CBAC was introduced in Cisco IOS 12.0(5)T. To keep track of connections that it is monitoring, it builds a state table that contains information about each connection. This table is similar to the state table that the Cisco PIX uses. CBAC monitors TCP, UDP, and ICMP connections and maintains information in the state table for them. CBAC then uses the state table to build dynamic ACL entries to allow returning traffic back through the perimeter router/firewall. This is somewhat similar to RACLs; however, CBAC can inspect application layer information, whereas RACLs cannot. CBAC uses the state table and dynamic ACL entries to detect and prevent certain kinds of DoS attacks, especially those that involve TCP connection flooding.
Take a look at a simple example to see how CBAC functions. I use the network shown in Figure 9-1 to illustrate this example.
These steps occur in this example:
Actually, this process appears to be very similar to how RACLs are processed. As with RACLs, CBAC opens temporary openings in your ACLs to allow returning traffic. These entries are created as inspected traffic leaves your network and are removed whenever the connection terminates or the idle timeout period for the connection is reached. As with RACLs, you can specify which protocol or protocols you want to inspect, as well as on which interface and in which direction the inspection should occur.
A new feature was introduced in Cisco IOS 12.3(4)T, called Firewall ACL Bypass (FAB). This feature was developed to speed up the Cisco IOS processing of traffic returning to the network. With the FAB feature, the Cisco IOS does not create dynamic ACL entries to allow returning traffic into the network. Instead, the Cisco IOS examines the state table to determine which traffic should be allowed back into the network, which can be handled by fast switching processes such as Cisco Express Forwarding (CEF). If the Cisco IOS does not find a match in the state table, the Cisco IOS uses the ACL applied inbound on the returning interface to enforce policies. By using this process, the router does not have to create and manage dynamic ACL entries on the returning interface: instead, the router only has to check the state table that it maintains. Starting in Cisco IOS 12.3(4)T, the FAB feature automatically is used and cannot be disabled.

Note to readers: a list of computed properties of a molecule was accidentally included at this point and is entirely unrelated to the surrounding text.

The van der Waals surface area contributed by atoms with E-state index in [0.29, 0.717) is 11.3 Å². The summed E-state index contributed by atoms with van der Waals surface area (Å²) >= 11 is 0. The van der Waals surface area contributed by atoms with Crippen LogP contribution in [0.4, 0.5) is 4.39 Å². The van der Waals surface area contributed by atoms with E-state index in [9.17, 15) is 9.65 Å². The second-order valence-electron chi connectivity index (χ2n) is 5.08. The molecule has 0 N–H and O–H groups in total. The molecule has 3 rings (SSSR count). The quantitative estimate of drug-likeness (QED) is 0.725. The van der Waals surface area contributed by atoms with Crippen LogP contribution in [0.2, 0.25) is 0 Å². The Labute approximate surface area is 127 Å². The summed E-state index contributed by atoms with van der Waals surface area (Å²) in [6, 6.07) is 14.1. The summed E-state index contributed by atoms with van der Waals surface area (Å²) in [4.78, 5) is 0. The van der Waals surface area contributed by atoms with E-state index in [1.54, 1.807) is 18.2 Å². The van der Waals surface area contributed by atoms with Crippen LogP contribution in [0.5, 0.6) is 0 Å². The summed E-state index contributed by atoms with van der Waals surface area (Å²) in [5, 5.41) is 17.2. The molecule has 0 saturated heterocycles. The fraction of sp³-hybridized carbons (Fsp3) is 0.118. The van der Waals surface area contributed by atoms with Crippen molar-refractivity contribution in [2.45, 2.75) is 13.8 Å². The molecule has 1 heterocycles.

One nice feature of CBAC is that it is flexible in its configuration, especially in what direction you want to inspect traffic. In the most typical setup, you use CBAC on your perimeter router/firewall to allow returning traffic into your network. However, you can configure CBAC to inspect traffic in two directions?in and out. You might need to do this if you want to protect two parts of your network. In this example, you want both sides to initiate certain connections and allow the returning traffic to reach its originator.
Unlike with RACLs, however, many additional things can occur while the Cisco IOS, using CBAC, is inspecting the traffic on the connection or connections in the state table. I already mentioned one, FAB, in which dynamic ACL entries are no longer necessary to allow returning traffic. This section covers some other enhancements that CBAC has over RACLs.
TCP is handled in the same manner with CBAC as is done with RACLs. With TCP, CBAC inspects the connection and examines the control bits in the TCP segment header. If it sees a teardown process (FIN), the Cisco IOS waits 5 seconds for the connection to be torn down gracefully, and then the dynamic ACL entry (before FAB) is removed from the external ACL and the corresponding entry in the state table is removed. If a TCP session is idle longer than 1 hour, the Cisco IOS removes the entry. One unique thing about CBAC, versus RACLs, is that CBAC also monitors the setup of a connection. With CBAC, the Cisco IOS expects the connection to be set up within 30 seconds (this is user-configurable) of seeing the first SYN segment. If the connection is not established during this time period, the Cisco IOS removes the entry from its state table and ACL.
Another difference is that CBAC examines the sequence numbers in TCP connections to make sure that they fall within an expected range. If they do not fall within an expected range, CBAC drops these packets and assumes that a spoofing or DoS attack is occurring.